Part of our State of the Participant 2023 series: insight and tools to help participants on their journey to retirement
What income replacement ratios mean and how they’re calculated
To put it simply, an income replacement ratio is a projection of how much of an employee’s salary can be replaced once retired through retirement savings, pensions, and Social Security. As an individual metric, this may not capture the uniqueness of each participant’s preparedness level, but as an aggregate measure, it may be a useful way to see how an employee population is doing given demographics and plan design.
How is an income replacement ratio calculated?1
John Hancock includes the following factors in our income replacement calculations:
- Participant’s current age
- Retirement age of 67
- Account balance
- Combined employer and employee contributions
- Pension projection, if supplied by the employer
- Social Security projection
Once this calculation is run, an income replacement ratio of at least 70% is considered retirement ready.
Why plan sponsors and their financial professionals should consider keying in on retirement readiness
With a glance, an income replacement ratio can help you assess how much progress individuals, groups, or an entire participant population is making toward generating adequate retirement income. This, in turn, can help show if changes to the plan design or participant experience may be worth pursuing.
- A workforce with replacement ratios below 70% across many ages and incomes may indicate the need for a higher match percentage or the introduction of an auto-increase feature if the plan permits
- Ratios that dip sharply after age 50 could signal the need for enhanced retirement income planning opportunities and more support for participants who might benefit from account consolidation2
- Depending on how the numbers skew, significant differences between lower and higher earners could lead to consideration of a safe harbor design or a supplemental plan for professional and higher-level employees
- Low scores among young participants could be reason to reconsider the way contribution percentages show up in the enrollment process, the default contribution level of a plan with auto-enroll, or if plan communications are underselling the need to save enough
Study reveals declining retirement readiness
To illustrate recent trends in income replacement ratios and retirement readiness, we took two data snapshots of the DC plan participants on our open-architecture recordkeeping system on June 30, 2022, and June 30, 2023.
The retirement readiness figures below represent participants with income replacement ratios of 70% or higher.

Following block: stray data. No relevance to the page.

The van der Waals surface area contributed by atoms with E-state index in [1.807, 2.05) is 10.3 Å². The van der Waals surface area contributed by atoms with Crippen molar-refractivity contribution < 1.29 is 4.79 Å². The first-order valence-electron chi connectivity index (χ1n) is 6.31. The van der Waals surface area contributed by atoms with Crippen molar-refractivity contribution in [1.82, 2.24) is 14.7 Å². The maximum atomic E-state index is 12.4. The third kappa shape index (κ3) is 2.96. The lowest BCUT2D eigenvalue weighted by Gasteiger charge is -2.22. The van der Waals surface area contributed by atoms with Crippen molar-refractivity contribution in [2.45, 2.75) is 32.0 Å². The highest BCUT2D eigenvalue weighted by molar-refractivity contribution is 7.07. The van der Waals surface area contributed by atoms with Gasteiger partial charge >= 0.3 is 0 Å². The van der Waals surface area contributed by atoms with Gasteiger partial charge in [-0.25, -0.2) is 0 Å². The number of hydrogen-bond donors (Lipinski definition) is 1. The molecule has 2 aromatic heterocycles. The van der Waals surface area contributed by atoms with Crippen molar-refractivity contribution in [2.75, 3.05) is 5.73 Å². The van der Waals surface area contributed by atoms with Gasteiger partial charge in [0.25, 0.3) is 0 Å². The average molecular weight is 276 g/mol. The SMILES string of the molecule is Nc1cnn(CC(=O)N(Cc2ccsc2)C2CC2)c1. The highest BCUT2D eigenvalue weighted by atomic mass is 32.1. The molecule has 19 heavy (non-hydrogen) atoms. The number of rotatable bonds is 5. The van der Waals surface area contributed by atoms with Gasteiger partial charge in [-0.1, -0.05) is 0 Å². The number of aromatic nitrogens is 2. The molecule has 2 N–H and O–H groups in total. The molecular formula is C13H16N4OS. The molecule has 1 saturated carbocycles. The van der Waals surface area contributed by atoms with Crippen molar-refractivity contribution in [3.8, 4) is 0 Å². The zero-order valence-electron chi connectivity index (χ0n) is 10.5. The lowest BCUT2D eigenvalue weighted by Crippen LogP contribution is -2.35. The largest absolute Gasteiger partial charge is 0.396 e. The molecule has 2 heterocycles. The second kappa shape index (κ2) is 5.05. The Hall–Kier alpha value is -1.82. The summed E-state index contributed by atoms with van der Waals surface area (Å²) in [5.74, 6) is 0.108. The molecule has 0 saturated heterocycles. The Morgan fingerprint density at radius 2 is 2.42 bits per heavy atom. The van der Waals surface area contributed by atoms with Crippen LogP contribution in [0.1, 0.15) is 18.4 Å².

Every age group experienced declining retirement readiness
Looking at age groups with this metric, the total percentage of retirement-ready participants slipped several percentage points during the 12 months but remained at more than 50%. Every age group was included in this downward trend, with the biggest movement (nearly 10%) among those under 30.
Percent of retirement-ready participants by age
Since income replacement ratios are driven by account balances and contribution amounts, several factors may contribute to a drop in retirement readiness-percentages. These could include:
- Typical participant behaviors, such as plan loans, hardship and in-service withdrawals, and decreases in contribution amounts.
- A large percentage of new enrollees of various ages, many of whose account balances may not have grown large enough to qualify them for a 70% income replacement ratio.
- Participants exchanging growth investments for more conservative choices. Some may have missed out on at least part of the market recovery that began in the fourth quarter of 2022 and that gained momentum in March 2023.
- A challenging market for bondholders linked to rising interest rates.
While over 60% of those below age 50 are retirement ready based on income replacement ratio, this percentage drops to under 40% at older ages. Some older participants aren’t where they should be with retirement saving, but there are a few factors to keep in mind here.
One of these factors is that an older worker’s current DC plan account may just be part of the total retirement assets he or she has accumulated. Another factor is that decades of future contributions and investment returns are assumed in calculating the retirement readiness of younger workers. Those in mid and late career just don’t have as much time available for their savings to grow.
Pacesetter segments: age groups with the highest percentage of participants with income replacement ratios of 90% or higher
Lagging segments: age groups with the highest percentage of participants with income replacement ratios below 60%
Through a different lens, some retirement readiness increased